Grants given for international research stays
Independent Research Fund Denmark has just awarded five grants for international research stays. Two of the grant recipients are researchers from the Faculty of Business and Social Sciences at the University of Southern Denmark (SDU).
How can morality and political ideology go together? What moral words and arguments do party leaders use to moralise political topics?
These are the questions Professor Robert Klemmensen will look at when he studies the links between morality and politics in Denmark, the UK and Germany, funded by the Independent Research Fund Denmark | Social Sciences.
The Fund has also approved an international research stay to Professor Brooks Kaiser. She will be traveling to the University of British Columbia to study and boost our understanding of when and how we need to worry about ocean acidification. Acidification is one result of decreasing pH levels in the seas, which can cause problems for marine life such as coral reefs and mussels.
Please read the project descriptions below.
The link between morality and politics
Robert Klemmensen, Professor at the Department of Political Science and Public Management, has received DKK 288,000 for his project, "Morality and Party Competition".
Political attitudes and behaviour are often explained as being the result of self-centred behaviour. But morality psychologists have been able to prove that we intuitively evaluate new political information in moral terms, and adapt our behaviour accordingly. What's more, they have also shown that moral evaluations are performed in five dimensions, which vary according to the individual. How we place ourselves in those dimensions influences which political ideology we believe in. In this project I want to study how the five moral dimensions are linked with political ideology in three European countries in this project: Denmark, the UK and Germany. Speeches made by party leaders are ideal for this project, as we can use them to study how leaders of political parties use moral words and arguments over time. This makes it possible to study how political ideology and morality go together. It will also be possible to study what mechanisms are able to explain when leaders of political parties decide to moralise a given political topic, as speeches by party leaders are on record from the 1950s onwards. Being able to understand how morality and politics are linked, and how political topics are moralised over time, gives us valuable insight into how party competition helps increase or reduce the likelihood of political compromise, because it is hard to achieve compromises in a highly-moralised environment.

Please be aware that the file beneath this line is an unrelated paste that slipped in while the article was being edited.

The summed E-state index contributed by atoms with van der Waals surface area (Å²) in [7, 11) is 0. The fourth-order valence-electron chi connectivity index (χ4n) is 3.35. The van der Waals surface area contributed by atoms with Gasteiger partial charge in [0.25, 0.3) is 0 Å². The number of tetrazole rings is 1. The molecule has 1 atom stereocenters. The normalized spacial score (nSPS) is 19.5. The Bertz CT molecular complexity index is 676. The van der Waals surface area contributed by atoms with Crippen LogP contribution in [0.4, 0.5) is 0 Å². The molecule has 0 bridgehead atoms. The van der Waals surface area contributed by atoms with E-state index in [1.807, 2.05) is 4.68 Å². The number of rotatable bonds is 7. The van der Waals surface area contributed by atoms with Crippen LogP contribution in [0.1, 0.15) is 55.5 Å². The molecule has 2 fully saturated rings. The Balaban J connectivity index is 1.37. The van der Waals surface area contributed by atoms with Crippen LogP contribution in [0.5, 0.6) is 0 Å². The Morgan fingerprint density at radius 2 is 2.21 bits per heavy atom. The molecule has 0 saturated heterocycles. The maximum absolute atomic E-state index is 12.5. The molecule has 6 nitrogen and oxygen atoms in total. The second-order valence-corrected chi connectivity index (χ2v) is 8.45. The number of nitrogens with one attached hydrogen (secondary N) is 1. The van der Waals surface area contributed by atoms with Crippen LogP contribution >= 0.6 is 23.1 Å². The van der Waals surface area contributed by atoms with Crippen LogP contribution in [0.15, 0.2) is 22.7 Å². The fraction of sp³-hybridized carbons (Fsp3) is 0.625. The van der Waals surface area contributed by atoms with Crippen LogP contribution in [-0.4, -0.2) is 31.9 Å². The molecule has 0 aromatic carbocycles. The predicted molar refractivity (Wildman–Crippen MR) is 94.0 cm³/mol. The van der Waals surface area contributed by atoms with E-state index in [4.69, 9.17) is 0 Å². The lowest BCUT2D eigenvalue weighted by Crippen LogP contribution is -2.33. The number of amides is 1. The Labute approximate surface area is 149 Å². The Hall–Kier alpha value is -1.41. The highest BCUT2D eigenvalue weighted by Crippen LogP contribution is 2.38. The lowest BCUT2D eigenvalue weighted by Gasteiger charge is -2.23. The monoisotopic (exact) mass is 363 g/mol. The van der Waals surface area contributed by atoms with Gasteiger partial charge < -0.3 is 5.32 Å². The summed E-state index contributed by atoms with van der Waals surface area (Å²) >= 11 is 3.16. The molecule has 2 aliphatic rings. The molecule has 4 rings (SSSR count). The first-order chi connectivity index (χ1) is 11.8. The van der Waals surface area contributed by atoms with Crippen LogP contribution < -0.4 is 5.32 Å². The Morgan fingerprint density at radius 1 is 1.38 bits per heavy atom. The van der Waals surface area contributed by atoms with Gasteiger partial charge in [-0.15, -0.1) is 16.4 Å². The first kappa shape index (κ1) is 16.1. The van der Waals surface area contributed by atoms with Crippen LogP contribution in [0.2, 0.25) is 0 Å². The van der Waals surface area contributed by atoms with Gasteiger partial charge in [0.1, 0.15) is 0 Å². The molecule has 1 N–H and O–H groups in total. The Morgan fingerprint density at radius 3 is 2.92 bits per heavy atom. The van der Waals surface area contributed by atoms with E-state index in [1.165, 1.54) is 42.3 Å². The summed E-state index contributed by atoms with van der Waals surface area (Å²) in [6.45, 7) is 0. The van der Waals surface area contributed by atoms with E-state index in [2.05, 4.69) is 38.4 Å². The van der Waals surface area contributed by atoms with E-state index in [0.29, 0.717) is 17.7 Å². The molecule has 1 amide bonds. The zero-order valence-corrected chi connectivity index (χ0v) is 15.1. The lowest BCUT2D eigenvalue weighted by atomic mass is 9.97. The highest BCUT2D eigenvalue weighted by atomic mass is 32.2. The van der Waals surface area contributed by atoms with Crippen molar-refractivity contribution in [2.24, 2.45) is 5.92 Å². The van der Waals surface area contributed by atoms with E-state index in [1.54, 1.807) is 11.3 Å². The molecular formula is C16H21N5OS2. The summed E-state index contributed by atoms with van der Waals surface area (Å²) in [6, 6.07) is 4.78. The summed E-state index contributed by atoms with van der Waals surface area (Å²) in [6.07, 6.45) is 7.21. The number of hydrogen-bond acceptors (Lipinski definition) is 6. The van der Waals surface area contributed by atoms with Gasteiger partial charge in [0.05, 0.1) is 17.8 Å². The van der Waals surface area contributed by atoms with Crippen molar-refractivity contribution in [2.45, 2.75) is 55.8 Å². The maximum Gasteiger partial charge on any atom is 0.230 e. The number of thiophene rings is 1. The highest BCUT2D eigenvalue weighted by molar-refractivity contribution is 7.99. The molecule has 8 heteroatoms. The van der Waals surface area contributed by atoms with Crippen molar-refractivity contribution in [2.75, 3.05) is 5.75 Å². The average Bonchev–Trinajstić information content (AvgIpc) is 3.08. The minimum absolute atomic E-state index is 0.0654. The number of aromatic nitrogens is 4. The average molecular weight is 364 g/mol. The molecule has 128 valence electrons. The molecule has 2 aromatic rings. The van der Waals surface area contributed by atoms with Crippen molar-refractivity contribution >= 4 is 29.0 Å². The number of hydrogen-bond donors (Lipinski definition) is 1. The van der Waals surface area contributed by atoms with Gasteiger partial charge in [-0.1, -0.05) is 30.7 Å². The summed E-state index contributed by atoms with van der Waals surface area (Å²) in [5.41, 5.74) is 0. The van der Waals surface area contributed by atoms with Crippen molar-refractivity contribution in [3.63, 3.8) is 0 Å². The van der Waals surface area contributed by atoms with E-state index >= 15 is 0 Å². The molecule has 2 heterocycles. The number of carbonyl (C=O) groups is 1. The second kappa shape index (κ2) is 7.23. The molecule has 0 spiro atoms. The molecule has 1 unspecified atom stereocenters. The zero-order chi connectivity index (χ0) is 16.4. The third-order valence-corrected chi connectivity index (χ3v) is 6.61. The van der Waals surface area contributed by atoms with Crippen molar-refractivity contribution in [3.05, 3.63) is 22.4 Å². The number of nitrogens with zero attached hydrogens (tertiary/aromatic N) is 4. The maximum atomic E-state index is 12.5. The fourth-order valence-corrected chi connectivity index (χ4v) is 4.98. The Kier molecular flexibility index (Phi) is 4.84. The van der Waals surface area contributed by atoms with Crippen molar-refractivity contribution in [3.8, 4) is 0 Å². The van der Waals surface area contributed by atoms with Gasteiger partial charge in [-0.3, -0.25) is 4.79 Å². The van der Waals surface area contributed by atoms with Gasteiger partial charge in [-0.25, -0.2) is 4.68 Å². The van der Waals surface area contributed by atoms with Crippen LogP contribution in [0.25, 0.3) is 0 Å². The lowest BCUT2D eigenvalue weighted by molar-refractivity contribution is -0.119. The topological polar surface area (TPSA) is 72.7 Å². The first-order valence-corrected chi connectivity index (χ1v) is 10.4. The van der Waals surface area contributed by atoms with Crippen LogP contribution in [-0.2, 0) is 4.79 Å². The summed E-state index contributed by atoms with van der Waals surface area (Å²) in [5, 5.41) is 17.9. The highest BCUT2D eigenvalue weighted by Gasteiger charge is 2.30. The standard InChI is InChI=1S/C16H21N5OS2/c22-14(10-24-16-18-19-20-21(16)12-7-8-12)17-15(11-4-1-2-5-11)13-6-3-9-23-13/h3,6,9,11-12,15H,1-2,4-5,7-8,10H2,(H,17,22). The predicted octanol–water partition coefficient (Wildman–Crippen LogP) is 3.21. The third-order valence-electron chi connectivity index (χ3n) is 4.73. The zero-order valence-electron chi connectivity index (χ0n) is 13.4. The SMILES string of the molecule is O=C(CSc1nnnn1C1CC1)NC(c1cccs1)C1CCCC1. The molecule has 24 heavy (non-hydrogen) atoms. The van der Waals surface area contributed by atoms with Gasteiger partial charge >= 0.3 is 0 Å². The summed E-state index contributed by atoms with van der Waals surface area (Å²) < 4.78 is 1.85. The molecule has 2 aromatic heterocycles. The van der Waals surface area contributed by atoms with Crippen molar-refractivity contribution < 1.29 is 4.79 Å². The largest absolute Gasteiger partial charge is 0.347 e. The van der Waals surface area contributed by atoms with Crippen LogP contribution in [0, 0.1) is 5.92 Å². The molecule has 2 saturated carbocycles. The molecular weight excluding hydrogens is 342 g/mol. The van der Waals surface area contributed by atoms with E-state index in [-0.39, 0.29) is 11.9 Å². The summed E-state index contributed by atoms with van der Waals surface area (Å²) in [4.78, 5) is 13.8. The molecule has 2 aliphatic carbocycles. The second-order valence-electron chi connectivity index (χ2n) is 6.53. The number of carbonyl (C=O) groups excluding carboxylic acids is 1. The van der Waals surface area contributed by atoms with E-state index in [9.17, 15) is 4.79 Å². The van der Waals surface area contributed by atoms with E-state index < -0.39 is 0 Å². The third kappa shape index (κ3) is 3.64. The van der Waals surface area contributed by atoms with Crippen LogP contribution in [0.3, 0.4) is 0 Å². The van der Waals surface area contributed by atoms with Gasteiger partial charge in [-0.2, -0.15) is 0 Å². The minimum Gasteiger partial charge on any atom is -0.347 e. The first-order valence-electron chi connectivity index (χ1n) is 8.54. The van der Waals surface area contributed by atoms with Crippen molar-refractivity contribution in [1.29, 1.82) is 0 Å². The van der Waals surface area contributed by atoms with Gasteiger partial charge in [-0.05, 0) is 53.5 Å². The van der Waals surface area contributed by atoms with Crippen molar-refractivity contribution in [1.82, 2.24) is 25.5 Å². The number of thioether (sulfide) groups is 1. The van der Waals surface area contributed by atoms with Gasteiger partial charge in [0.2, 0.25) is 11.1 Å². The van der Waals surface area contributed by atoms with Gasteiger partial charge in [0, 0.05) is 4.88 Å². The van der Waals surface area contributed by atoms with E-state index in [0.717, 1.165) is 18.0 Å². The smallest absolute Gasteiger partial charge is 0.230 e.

Ocean acidification – balancing financial and ecological considerations
Brooks Kaiser, Professor at the Department of Sociology, Environmental and Business Economics, has received DKK 153,360 for her project "When and how to worry about ocean acidification: Bio-economic foundations for sustainable development goals”.
Decreasing pH levels in the seas are expected to have major, yet very uncertain, effects on ecosystems and the natural resources found in them. Management of natural resources is currently based on bio-economic models, which use data on such factors as biological growth and market prices to estimate the future amount and value of such resources. But bio-economic models are not very good at making allowances for highly uncertain factors arising from the decreasing pH levels. When such factors are not taken into account, there is a risk of overlooking potential for much more sustainable utilisation of resources. Decision-makers therefore have no clear indication of when and how we ought to worry over decreasing pH levels. Researchers at the University of British Columbia are working with more sustainable utilisation of marine resources and bio-economic models for decreasing pH levels. During my stay, I will work with the UBC team to develop economic analysis programs able to combine the two approaches. They can be used to identify management systems based on actual ecological and economic trade-offs, and address the uncertainties of factoring in such things as the degree of utilisation of resources, strategies for risk minimisation and the application of labour and economic investment. This approach can expand focus from administration of natural resources in isolation, to sustained development of them in a wider context.
International research stays
Independent Research Fund Denmark has granted DKK 832,000 for five international research stays lasting three months or more.
The presence of Danish researchers abroad will promote the internationalisation of Danish research, whilst strengthening international collaboration between research institutions.
You can read more about which researchers granted an international research stay on the Fund's website (available in Danish).